Yuan's Record Weekly Losing Streak Puts Specter of 7 in Play
(Bloomberg) -- A record string of weekly losses saw China’s yuan closing in on the key milestone of 7 per dollar on Friday, a level it hasn’t weakened past in more than 10 years.
The currency tumbled as low as 6.8965 per dollar before suddenly paring the move ahead of the official close, when traders said they saw at least one large bank aggressively selling dollars. The yuan is set for an eighth week of declines, the longest such streak since China’s modern exchange-rate regime began in 1994. The weakness comes as trade friction intensifies, with Chinese authorities pledging on Thursday to retaliate to any escalation in American tariffs.
The 7 level for the yuan against the dollar is seen as significant as it could be the point where China steps in to arrest the decline for fear further sharp losses could prompt selling and capital outflows, according to analysts. The yuan has been one of the weakest currencies in the world over the past three months.
“Investors are focusing on two trades –- shorting the yuan and China’s rates –- and they will keep pushing the yuan weaker until the People’s Bank of China steps in to intervene heavily,” said Zhou Hao, senior emerging market economist at Commerzbank AG in Singapore. “If the yuan breaches 7 per dollar, the currency will likely tumble much faster and send shock waves across markets, hurting stocks as well.”
The yuan was down 0.44 percent at 6.8680 per dollar as of 6:31 p.m. in Hong Kong, near its weakest since May 2017. Three traders, who asked not to be identified because they aren’t allowed to speak publicly on the matter, said a big bank sold dollars at 6.896 to 6.860 yuan. The offshore-traded yuan weakened 0.12 percent to 6.8899. The Chinese currency is also near the lowest on record against a trade-weighted basket.
The PBOC didn’t immediately respond to a fax asking for comment on Friday’s currency fluctuations.
China’s markets have been rocked by the threat of a trade war with the U.S., which escalated Thursday as the Trump administration warned of more pain unless Beijing changes its economic system. The Asian nation’s equity market, one of the worst performing globally this year, has now lost its place as the world’s second-biggest to Japan, data compiled by Bloomberg show.
“By pushing the yuan weaker quickly, the market is trying to test the PBOC’s bottom line,” Banco Bilbao Vizcaya Argentaria SA’s chief Asia economist Xia Le said before the yuan pared its drop. “The central bank hasn’t heavily intervened so far, suggesting it believes China is not experiencing disorderly capital outflows, and it’s willing to seek a weaker exchange rate amid a slowing economy and the trade war.”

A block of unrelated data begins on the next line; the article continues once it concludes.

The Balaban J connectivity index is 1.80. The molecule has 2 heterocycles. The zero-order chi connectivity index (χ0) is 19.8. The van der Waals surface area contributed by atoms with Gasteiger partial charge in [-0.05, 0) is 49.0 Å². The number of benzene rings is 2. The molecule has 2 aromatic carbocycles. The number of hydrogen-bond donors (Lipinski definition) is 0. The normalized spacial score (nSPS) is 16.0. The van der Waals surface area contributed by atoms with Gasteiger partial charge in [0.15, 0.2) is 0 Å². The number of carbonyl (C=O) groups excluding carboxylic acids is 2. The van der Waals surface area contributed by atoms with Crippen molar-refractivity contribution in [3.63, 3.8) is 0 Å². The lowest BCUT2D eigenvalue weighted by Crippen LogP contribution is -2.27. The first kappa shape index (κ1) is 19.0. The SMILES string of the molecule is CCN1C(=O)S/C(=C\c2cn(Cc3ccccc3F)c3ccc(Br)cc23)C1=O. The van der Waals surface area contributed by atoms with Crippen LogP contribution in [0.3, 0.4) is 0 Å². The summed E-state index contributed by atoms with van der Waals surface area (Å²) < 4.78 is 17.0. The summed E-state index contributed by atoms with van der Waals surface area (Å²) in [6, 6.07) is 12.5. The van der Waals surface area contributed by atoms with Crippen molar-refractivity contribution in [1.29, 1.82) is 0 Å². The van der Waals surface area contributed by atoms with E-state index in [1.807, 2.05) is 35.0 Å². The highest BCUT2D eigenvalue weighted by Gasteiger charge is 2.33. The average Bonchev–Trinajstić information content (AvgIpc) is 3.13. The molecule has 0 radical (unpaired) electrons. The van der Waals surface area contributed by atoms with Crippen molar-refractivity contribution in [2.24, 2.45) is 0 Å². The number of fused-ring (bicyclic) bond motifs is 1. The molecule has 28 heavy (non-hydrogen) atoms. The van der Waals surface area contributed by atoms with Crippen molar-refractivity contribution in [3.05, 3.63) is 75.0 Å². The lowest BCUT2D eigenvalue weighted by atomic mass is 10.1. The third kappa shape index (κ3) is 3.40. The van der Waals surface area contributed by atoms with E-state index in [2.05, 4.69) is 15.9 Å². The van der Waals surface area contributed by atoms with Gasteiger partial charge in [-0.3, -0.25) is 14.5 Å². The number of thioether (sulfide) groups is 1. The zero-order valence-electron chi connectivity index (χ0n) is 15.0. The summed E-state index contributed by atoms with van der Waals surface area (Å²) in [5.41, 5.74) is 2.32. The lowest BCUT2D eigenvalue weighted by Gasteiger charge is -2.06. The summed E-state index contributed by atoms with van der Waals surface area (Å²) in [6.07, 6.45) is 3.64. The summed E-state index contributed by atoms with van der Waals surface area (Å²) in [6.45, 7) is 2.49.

Stocks Extend Losses
China’s equity markets were mixed through much of the day before losses accelerated toward the close on the mainland. The Shanghai Composite Index fell 1 percent Friday for a weekly loss of 4.6 percent, while the Shenzhen gauge slid 7.1 percent this week, its worst since early February. It was also its eighth day of losses, the longest run of declines since 2012.
Some more comments on the yuan:
- China is unlikely to let the yuan breach 7 per dollar that easily, as that would send a very strong signal and lead to positioning for much faster depreciation. And that could also result in a situation that the PBOC fears – panic selling and massive capital flight
- The PBOC will deploy tools such as stronger fixings and verbal support to stabilize the yuan
- If the trade war keeps escalating in a way that’s worse than expected, China will still let the yuan break 7 eventually
Ian Hui, global market strategist at JPMorgan Asset Management:
- Trade concerns and weaker macro numbers should continue to weigh on the currency
- China appears to be willing to let the yuan be driven more by market forces, as it does relieve some pressure on the economy through cheaper exports
- Officials will remain wary of letting the yuan weaken too much, as that may risk issues for capital flight and financial stability
- Expect the PBOC to take a more balanced approach in managing its currency to maintain domestic financial stability
- Can see the yuan weakening further, but don’t anticipate it going past 7 against the U.S. dollar this year
Here are some more highlights:
- China Dethroned by Japan as World’s Second-Biggest Stock Market
- As Tencent Sinks, Analysts Cut Everything But Their Buy Ratings
- China Stock Market Slice Smallest Versus World Since 2015: Chart
- Morgan Stanley Removes Tencent From Hong Kong, China Focus List
- Nomura Sees More Yuan Downside Amid Trade War, Monetary Easing
- Hong Kong Braces for Biggest Quarter for IPOs Since 2010: Chart
- Ross Signals More Tariff Pain Ahead in China Trade Battle
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